Finance Retirement Retirement – how do I get there?
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Retirement – how do I get there?

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Retirement planning requires a proactive approach. It’s not just about relying on your employer through compulsory super contributions to provide you with a comfortable retirement, although this will provide the younger generations with a greater headstart, particularly given the Federal Government’s plans to increase compulsory super contributions to 12 per cent and the fact that people entering the workforce will be paid compulsory super contributions from an early age.

Numerous surveys indicate that a single retiree needs approximately $40,000 per annum to have a comfortable retirement and a couple needs about $55,000 per annum. Based on a six per cent return on your super, a single retiree would need approximately $666,000 as a lump sum in super at retirement and a couple would need around $916,000.

If you set these amounts as a minimum target, they will be and are achievable the sooner you take some positive action to grow your investments in or out of super. Superannuation is the most popular vehicle to build your retirement nest-egg because of the tax concessions provided by the government. But this doesn’t stop you from building investments outside of super which can contribute to your retirement.

A higher income throughout your working life can make it easier to achieve a comfortable retirement, but this doesn’t stop a low income earner from achieving a comfortable retirement if they take a proactive approach to building their super.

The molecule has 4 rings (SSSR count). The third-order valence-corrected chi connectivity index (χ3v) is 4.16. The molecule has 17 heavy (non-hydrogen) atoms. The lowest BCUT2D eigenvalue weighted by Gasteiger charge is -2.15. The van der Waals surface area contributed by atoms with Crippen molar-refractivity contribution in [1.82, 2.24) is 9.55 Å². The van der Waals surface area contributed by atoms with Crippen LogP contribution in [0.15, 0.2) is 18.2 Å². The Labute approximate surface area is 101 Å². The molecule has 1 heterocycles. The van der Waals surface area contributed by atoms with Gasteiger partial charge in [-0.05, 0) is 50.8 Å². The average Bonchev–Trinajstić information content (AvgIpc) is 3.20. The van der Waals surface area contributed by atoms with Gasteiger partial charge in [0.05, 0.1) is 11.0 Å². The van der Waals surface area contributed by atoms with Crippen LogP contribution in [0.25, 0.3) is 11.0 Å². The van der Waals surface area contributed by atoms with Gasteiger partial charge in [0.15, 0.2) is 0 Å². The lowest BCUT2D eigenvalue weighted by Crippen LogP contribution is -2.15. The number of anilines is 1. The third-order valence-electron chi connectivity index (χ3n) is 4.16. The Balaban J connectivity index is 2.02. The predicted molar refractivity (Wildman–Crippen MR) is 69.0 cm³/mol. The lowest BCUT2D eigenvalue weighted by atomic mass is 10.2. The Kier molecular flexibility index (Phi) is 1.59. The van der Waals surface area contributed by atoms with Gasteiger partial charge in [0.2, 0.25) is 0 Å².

There are many ways to boost your super for retirement. Let’s take a look a few of the more popular ones.

1. If you are eligible, the government co-contribution scheme is a good way to boost your super. Even with the reduced co-contribution applying from 1 July, 2012, it’s still a 50 per cent return on your investment. If you aren’t eligible, your spouse may still qualify.

2. Salary sacrifice is a great way to boost your super and save tax. If you earn more than $37,000 you will pay tax at 34 per cent (including medicare levy) on income up to $80,000. Any income you sacrifice to put into super will reduce the tax rate to 15%.

3. Review your super fund. Fees and investment performance can make a big difference on the outcome of your retirement nest egg. Check out some of the research houses like Chant West, Canstar or Super Ratings, which can provide you with useful information on performance and fees.

4. Choose an investment option for your investment time frame. If you have more than five years before you can access your super, then the focus should be on an investment option that will provide the best growth and income over that time. Don’t be distracted by market volatility and switch your investment option every time there is a movement in the market.

This article first appeared on SuperBiz.

Robert Bourne has more than 35 years’ experience as a financial adviser.